Earlier when I spoke about the deployment builds and how they are kicked-off by the CALM-All build, I deliberately hid an important piece of information around the mechanism we have adopted for recording the pipeline’s progress and status for each of its phases.

While developing the CLM pipeline, we reached a point where we were extremely successful in running one-off deployments followed by test execution against provisioned environments. We developed a number of such pairs for each of the test domains we wanted to support and were able to provide manual triggering mechanisms for each such pair. In DevOps lingo, these could essentially be called single-stage deployments, but not a pipeline by any standards!

The use case we had envisioned was to have a number of deployments running in parallel or based on some pre-determined condition such as the status of the previous stage, followed by tests that targeted those environments – a true “Multi-Stage” pipeline. For a fully-automated and completely unmanned execution sequence, we wanted a mechanism where we could generically record a reference to a deployment/test execution build as soon as it started. When it ended, we wanted to capture its overall status. And, if it failed, we wanted to notify a member from our development and test community about it so that corrective action could quickly be taken against the failures. Longer-term, we wanted each of these data points to contribute towards a better understanding of how well we are doing in terms of containing changes, improving overall product quality and maintaining a steady course towards delivering high-quality software, release after release.

Out of the box, SCD did not provide any mechanism or guidance for creating such a multi-stage pipeline. There were some theoretical ideas on how it could be possible but nothing concrete to demonstrate. We brainstormed among our development and build teams and came up with a Jazz build participant based solution. If you are unfamiliar with Jazz build participants, don’t worry; think of them as pre- or post-operation triggers of Java code snippets associated with a build definition that would execute every time the Jazz build ran. Also, as their names suggest, the pre-participant code runs at the start of the build while the post-participant code runs when it completes.



For our solution we decided to develop two Jazz build participants, a pre- and a post-, for recording progress and execution status of a given pipeline stage in an RTC work item called “The Build Item”.

  1. The pre-participant would record a reference to the currently running execution stage at the start of its build. It would also add a work item approval on its behalf but would leave the approval in a “Pending” state.
  2. At build completion time, the post-participant would record the overall status of the execution stage. Based on the status, it would move the approval as “Approved” or “Rejected”. If the execution failed, the participant code would notify the team responsible for the results.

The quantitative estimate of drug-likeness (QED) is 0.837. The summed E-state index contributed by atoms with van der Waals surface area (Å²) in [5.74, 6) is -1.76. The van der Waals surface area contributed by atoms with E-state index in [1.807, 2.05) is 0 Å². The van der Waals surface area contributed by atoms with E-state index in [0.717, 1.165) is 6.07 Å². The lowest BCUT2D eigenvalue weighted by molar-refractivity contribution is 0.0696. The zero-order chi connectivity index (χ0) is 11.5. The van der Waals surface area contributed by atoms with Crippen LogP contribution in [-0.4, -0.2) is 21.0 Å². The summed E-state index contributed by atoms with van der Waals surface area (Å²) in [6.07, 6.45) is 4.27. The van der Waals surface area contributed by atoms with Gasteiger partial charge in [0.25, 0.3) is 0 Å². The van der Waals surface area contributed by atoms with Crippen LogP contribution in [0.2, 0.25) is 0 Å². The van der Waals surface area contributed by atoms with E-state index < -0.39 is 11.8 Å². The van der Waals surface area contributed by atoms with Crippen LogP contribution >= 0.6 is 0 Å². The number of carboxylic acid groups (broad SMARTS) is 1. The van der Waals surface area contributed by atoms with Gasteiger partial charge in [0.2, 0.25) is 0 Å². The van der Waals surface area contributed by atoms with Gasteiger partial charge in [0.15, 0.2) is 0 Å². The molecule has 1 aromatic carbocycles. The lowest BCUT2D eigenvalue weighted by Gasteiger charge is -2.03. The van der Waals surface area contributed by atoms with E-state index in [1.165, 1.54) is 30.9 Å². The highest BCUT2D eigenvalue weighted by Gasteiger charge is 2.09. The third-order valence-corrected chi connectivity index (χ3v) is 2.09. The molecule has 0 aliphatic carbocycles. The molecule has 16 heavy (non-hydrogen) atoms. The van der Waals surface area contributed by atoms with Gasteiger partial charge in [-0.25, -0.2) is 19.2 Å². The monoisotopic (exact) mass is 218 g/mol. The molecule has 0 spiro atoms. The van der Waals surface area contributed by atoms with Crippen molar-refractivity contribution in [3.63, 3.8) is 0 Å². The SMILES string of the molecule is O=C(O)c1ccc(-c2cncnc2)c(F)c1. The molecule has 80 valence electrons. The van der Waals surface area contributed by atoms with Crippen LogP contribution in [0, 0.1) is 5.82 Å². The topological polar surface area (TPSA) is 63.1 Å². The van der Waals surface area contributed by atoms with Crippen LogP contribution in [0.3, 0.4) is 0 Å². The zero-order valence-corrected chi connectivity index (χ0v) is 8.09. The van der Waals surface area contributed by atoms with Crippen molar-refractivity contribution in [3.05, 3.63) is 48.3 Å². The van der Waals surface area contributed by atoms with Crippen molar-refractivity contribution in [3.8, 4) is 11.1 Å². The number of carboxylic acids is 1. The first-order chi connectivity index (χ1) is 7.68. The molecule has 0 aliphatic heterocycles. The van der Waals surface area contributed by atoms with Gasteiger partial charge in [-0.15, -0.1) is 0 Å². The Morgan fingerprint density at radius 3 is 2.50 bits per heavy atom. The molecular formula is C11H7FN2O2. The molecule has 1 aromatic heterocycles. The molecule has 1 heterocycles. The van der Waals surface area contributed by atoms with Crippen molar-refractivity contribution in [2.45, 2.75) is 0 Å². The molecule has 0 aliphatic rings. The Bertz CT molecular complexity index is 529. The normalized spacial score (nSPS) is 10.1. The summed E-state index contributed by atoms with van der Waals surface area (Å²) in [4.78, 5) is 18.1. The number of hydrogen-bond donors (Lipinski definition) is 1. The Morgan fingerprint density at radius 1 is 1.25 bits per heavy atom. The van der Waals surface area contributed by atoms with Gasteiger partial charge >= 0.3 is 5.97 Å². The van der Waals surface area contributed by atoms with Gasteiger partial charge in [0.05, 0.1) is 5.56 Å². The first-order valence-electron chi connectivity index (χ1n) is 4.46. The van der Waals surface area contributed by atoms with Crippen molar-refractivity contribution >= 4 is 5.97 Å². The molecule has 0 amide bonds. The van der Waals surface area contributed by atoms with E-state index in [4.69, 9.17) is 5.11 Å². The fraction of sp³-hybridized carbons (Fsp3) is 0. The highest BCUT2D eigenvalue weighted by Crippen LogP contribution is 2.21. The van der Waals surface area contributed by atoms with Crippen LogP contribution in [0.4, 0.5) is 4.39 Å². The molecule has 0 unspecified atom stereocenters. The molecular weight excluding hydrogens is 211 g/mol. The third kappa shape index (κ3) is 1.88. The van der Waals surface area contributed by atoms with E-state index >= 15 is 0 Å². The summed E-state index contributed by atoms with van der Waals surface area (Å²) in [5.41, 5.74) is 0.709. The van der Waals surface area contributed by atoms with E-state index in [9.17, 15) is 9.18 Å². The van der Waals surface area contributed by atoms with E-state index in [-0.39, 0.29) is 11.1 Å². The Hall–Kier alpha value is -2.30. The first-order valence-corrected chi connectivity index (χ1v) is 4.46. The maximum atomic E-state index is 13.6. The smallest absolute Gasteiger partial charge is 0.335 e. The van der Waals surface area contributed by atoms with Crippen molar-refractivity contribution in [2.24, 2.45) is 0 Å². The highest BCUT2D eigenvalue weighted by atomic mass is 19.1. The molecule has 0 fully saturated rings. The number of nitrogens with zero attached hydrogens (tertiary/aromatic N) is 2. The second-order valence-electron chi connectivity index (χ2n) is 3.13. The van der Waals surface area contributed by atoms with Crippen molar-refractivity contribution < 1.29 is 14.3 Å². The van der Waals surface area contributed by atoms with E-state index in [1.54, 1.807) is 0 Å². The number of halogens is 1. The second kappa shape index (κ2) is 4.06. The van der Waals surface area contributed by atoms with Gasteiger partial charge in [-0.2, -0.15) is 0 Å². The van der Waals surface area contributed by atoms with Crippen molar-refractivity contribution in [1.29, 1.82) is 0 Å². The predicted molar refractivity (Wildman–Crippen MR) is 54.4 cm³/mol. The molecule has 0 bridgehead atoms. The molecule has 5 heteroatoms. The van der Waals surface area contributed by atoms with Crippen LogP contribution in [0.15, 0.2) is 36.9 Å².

A single build item would be associated with one-and-only-one CALM-All build and it would become the place where information about all pipeline-based executions, as related to the CALM build being tracked, would be recorded. At its heart, it would be like any regular RTC work item and would allow our development, test and release engineering teams to have conversations and collaboration around the referenced build’s stability and other critical issues affecting pipeline stages. It would also become a bulletin board of useful information such as infrastructure problems, product defects affecting tests, referenced items from other repositories, as they relate to the referenced build. Finally, it would have a well structured workflow and contain an audit trail of all pipeline events as they occurred. The approval data would allow us to generate reports and other metrics around release stability and ship readiness of products.


In our implementation, each deployment and test execution build gets a runtime property whose value holds a reference to the build item tracking the current “build-under-test”. The build item is created within the CALM-All build and the orchestrator code ensures that references to it are passed down to all continuous deployment builds. As soon as an execution phase starts, the pre-participant code on a given deployment/test execution build runs and records a comment like the following in the referenced build item:

As mentioned earlier, it also adds a work item approval for itself but leaves it in a “Pending” state. Later when the execution completes, the post-participant code runs and records the following comment in the build item:

For successful executions, it moves the approval added by the pre-participant code to an “Approved” state. However, when the execution fails, the following is instead added to the build item and the approval is moved to a “Rejected” state:

For the CLM Continuous Deployment pipeline, we introduced the concept of a “Component Owner” through the use of a build property called “buildComponentOwner”. Each deployment and test execution build contains this property and its value is the user ID of the person responsible for the deployment/test build. The person identified by this property’s value is automatically subscribed to the build item by the pre-participant code. Additionally, when the build fails, a “@me” message is sent to inform them. Triaging and reporting on the failures then becomes the component owner’s responsibility.


Over the period of last six months, our builds have been successful in creating and recording a number of these CALM-All build tracking items. They have gathered success/failure states of the various pipeline stages in both human-readable comments as well as approval records. Using these points of data, we have been able to develop some initial trend data reports similar to the one captured below:

With my next blog in the same series I plan to take you down the path of what we do with these data points, what reports are we able to generate and how the pipeline-based execution is providing us with a fair and accurate assessment of the quality of the products we ship to you.

Maneesh Mehra
CLM Automation Architect
IBM Rational Software Group